NO.8 CHINA HOUSE

Let’s Eat - - WHAT'S INSIDE - PHO­TOS BY GABBY CANTERO WORDS BY SPANKY HIZON ENRQUEZ

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Dip that rich ul­tra-crispy del­i­cately fatty freshly-sliced sliver of golden-brown skin from the house-roasted Pek­ing Duck into . . . no, sorry… not Hoi Sin sauce. That’s not the way tra­di­tion dic­tates in No. 8 China House, the Grand Hy­att’s, for lack of a more apt term, very grand and very new Chi­nese restau­rant. At No. 8, Chef de Cui­sine Car­son Luo en­thu­si­as­ti­cally demon­strated that the best way to en­joy the duck’s crack­ling is by dip­ping it into pure white su­gar crys­tals. As I’m never one to be averse to try­ing new ex­pe­ri­ences, es­pe­cially in all things culi­nary, I ea­gerly com­plied. How was it? It cer­tainly changed my per­spec­tive about Pek­ing Duck, and made me fall in love with it all over again. The su­gar con­trasted and com­ple­mented the duck’s in­her­ent sa­vory fla­vor pro­files, and added a touch of tex­ture too. It was al­most like candy, ac­tu­ally. A most di­vine and deca­dent sweet treat.

I’ve al­ways loved this del­i­cacy. More so when I dis­cov­ered that third way of en­joy­ing Pek­ing Duck: when the most fla­vor­ful meaty morsels still at­tached to the chopped-up bones -- in­stead of be­ing boiled and served as a rather or­di­nary soup -- are fried to crispy good­ness with salt and pep­per. Fan­tas­tic with a frosty beer, an ex­pen­sive co­gnac, or a 12-year old whisky on the rocks. Pek­ing Duck is the gift that keeps on giv­ing. From the first way, the skin rolled with scal­lions and cu­cum­ber spears in those thin white pan­cakes, to the com­mon sec­ond way with the meat minced and served with let­tuce leaves, and all the way to the last beau­ti­fully deeply fla­vor­ful crunchy bit of the third way. China House No. 8’s ver­sion will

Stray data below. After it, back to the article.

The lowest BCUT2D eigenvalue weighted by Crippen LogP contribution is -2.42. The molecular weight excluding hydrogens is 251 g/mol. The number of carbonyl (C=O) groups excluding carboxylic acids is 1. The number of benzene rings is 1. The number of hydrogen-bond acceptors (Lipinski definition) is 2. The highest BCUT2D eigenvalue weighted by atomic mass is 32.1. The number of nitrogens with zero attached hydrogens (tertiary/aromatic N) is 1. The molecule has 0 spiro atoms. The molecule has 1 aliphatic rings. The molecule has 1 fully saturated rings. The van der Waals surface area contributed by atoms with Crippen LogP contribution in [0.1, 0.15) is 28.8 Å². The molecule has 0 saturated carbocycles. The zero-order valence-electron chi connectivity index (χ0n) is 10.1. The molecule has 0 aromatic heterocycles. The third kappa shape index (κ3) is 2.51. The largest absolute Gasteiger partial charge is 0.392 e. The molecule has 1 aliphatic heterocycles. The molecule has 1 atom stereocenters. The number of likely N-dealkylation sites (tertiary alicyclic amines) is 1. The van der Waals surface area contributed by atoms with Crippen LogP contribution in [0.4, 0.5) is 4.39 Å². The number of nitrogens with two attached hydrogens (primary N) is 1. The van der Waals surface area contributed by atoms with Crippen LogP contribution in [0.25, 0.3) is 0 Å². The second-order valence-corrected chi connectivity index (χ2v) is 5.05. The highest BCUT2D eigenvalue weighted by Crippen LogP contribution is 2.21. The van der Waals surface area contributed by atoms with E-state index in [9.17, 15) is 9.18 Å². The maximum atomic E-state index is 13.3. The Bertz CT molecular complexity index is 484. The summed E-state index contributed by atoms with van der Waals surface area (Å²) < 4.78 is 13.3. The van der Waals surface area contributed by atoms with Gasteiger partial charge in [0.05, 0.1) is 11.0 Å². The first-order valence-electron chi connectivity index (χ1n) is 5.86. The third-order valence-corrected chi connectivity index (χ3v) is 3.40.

“I’VE EN­JOYED THIS DEL­I­CACY EV­ERY­WHERE, FROM MANILA TO TORONTO TO THE LEG­ENDARY QUAN­JUDE ROAST DUCK RESTAU­RANT IN BEI­JING, WHICH HAS BEEN OPEN SINCE 1864. NO. 8’S IS SEC­OND TO NONE.”

never dis­ap­point. It’s a long process, from pro­cure­ment to prep­ping to slow roast­ing the ducks in the restau­rant’s spe­cially built mango wood-fired oven. The re­sult is a dis­tinct aroma, a sub­tle smoky fra­grance that el­e­vates this Pek­ing Duck from the usual. I’ve had this del­i­cacy ev­ery­where, from Manila to Toronto to the leg­endary Quan­jude Roast Duck restau­rant in Bei­jing, which has been open since 1864. No. 8’s is sec­ond to none.

8 is a lucky num­ber for the Chi­nese, and it’s by de­sign that this restau­rant, with its eight main ar­eas -- the grand din­ing hall and seven VIP rooms -- was named as such. The food is clas­si­cal Can­tonese, cooked up by a team of six chefs, all ex­perts from the main­land, work­ing un­der

the su­per­vi­sion of Chef Car­son: one is the Pek­ing Duck mas­ter, an­other the Sze Chuan au­thor­ity. The other four ded­i­cate them­selves to the in­tri­ca­cies of the Can­tonese spe­cial­ties. Watch­ing this team of chefs per­form dif­fer­ent tasks, but as one, mov­ing in chore­ographed uni­son it seems, is hyp­notic. A culi­nary bal­let. A de­li­cious dance of fly­ing in­gre­di­ents and flam­ing woks. No. 8 is more than just a restau­rant. It’s a show­case of Chi­nese cui­sine.

03 1 Tra­di­tional Pek­ing Duck: First Cook­ing 2 Whole Pek­ing Duck3 Chilled Black Fun­gus

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4 Seafood Soup with Crab, Shrimp, and Win­ter Melon5 Shrimp Salad with Sea­sonal Fruits6 Open Kitchen7 Braised Abalone with Fish Maw and Sea Cu­cum­ber8 Chef de Cui­sine Car­son Luo and his Chi­nese Chefs 07

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